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Chef competition raises funds for school for autistic children

Sonny Long

By Sonny Long
April 23, 2010 at 10:03 p.m.
Updated April 22, 2010 at 11:23 p.m.

Tonja Patterson and Robert Briggs show their appreciation for the trophy they won for capturing the second annual Top Chef competition benefiting the Vine School for autistic children.

The team of chefs Robert Briggs and Tonja Patterson took home the trophy Friday night, but the children served by the Vine School were the big winners at the second annual Top Chef competition at Club Westerner.

Briggs' and Patterson's Mexican pork carnita with sauce received the most votes of dishes served by the seven competing teams. More than 250 diners in attendance voted.

"It was a lot of hard work, but it is for a great cause," Briggs said after accepting the trophy. "My partner and I work well together."

Patterson, who owns and operates Good to the Last Bite catering service, said Briggs did a lot of research in coming up with the winning dish, which was made with all fresh ingredients.

"It's an authentic Mexican dish served on the streets of Mexico City," Briggs said.

The Top Chef competition is the only fundraiser of the year for the Vine School, which serves eight children with autism or related communication disorders.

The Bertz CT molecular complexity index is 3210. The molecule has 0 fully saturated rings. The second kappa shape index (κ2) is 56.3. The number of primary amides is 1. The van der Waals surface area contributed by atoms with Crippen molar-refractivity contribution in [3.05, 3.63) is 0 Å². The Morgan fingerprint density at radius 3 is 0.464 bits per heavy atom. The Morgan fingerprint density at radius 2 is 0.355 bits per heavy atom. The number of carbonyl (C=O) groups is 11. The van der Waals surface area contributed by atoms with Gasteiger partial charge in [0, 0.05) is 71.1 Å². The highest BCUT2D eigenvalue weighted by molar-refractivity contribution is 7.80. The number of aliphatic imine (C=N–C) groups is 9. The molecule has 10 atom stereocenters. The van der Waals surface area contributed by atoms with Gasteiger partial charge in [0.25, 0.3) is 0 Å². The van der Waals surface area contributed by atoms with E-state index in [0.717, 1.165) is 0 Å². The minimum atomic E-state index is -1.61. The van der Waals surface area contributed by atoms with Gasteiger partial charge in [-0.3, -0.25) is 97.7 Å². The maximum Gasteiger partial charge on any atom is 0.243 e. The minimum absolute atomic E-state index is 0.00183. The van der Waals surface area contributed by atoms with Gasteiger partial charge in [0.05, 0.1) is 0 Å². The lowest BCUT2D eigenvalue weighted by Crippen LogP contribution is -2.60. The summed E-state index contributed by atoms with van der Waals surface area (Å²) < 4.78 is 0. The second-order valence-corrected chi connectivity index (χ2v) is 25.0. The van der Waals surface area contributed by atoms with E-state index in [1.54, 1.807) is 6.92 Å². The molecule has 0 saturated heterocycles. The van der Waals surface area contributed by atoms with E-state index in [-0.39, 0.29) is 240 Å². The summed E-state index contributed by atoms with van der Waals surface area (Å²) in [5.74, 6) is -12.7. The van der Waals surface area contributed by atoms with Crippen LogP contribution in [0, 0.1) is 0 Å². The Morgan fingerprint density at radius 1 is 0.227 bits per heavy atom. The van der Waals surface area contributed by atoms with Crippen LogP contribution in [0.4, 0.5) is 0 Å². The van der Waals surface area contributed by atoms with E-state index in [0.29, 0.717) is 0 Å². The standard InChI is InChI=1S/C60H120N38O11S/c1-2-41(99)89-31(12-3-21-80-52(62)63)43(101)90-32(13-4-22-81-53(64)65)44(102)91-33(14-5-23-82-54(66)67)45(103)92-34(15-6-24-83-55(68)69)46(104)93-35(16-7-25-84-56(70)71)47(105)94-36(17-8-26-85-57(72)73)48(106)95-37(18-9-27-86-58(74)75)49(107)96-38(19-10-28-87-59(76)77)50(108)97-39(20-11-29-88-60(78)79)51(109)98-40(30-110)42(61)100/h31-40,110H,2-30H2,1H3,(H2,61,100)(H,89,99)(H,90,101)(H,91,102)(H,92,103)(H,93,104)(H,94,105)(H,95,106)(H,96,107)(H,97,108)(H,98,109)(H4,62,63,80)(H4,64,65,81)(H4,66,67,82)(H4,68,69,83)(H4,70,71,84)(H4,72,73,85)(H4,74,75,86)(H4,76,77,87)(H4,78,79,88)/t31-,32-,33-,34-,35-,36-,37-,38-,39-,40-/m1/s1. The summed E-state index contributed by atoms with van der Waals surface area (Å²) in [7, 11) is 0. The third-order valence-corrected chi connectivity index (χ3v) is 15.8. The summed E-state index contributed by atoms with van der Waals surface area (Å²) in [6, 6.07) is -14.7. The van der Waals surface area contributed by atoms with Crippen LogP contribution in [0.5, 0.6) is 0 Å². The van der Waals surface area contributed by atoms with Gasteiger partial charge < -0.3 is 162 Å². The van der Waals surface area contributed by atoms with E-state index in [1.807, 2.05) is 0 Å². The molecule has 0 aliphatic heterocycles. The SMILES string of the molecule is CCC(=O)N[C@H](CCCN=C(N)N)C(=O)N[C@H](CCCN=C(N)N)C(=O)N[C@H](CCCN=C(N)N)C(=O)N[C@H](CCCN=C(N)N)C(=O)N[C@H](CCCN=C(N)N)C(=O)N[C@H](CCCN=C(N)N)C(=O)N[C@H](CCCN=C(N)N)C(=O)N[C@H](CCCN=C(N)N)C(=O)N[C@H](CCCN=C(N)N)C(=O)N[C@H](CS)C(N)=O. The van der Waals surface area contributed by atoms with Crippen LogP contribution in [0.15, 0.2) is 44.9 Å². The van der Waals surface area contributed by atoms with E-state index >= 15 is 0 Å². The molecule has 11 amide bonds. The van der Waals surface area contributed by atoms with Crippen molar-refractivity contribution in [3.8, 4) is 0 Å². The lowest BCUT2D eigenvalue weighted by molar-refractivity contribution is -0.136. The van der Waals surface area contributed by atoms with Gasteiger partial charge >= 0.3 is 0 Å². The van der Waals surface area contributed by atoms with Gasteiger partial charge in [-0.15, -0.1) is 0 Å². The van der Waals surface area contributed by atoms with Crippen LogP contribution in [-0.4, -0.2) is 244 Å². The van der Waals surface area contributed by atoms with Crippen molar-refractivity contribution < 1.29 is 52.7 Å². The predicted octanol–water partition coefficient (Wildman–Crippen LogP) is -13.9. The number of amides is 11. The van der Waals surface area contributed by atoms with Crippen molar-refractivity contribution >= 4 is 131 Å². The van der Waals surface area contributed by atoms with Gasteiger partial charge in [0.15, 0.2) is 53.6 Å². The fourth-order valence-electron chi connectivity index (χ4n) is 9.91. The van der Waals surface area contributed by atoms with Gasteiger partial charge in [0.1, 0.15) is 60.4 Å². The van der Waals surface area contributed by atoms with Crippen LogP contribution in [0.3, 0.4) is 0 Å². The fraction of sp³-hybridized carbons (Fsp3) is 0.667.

The school is in its third year of existence, said executive director Erin Hatley.

"We're so small, not a lot of people in the community knew about us," Hatley said. "We needed a fundraiser that would bring people out and the community has been so supportive. Every dime we make tonight goes directly into our programs."

Last year's event raised about $31,000, Hatley said. Those funds enabled the school to open a second classroom, fund a free summer program and provide scholarship assistance.

Steven Volkmer sat on the edge of the Club Westerner stage sampling gumbo cooked by the team of Myra, Myra and Me.

"This is good," he said. "I can't wait to to try some of the others, and I will."

Volkmer said he doesn't have children with autism but he knows people who do.

"I come for the children. It's not their fault that they have special needs," he said.

Volkmer's sentiments were shared by all participants.

As Michael Hummel, who is on the history faculty at the Victoria College, cast his ballot, he said the decision was a tough one.

"Everything was delicious," Hummel said.

The night also included a silent auction and a drawing for a 42-inch TV, which Bianca Horton won.

The amount of funds raised Friday night at Club Westerner, located at 1005 W. Constitution St., was not available at press time.

During the competition, Paul and Kathy Williams made their way through the chef's stations sampling the goods.

"It's for the kids," Paul Williams said. "It's a great cause."



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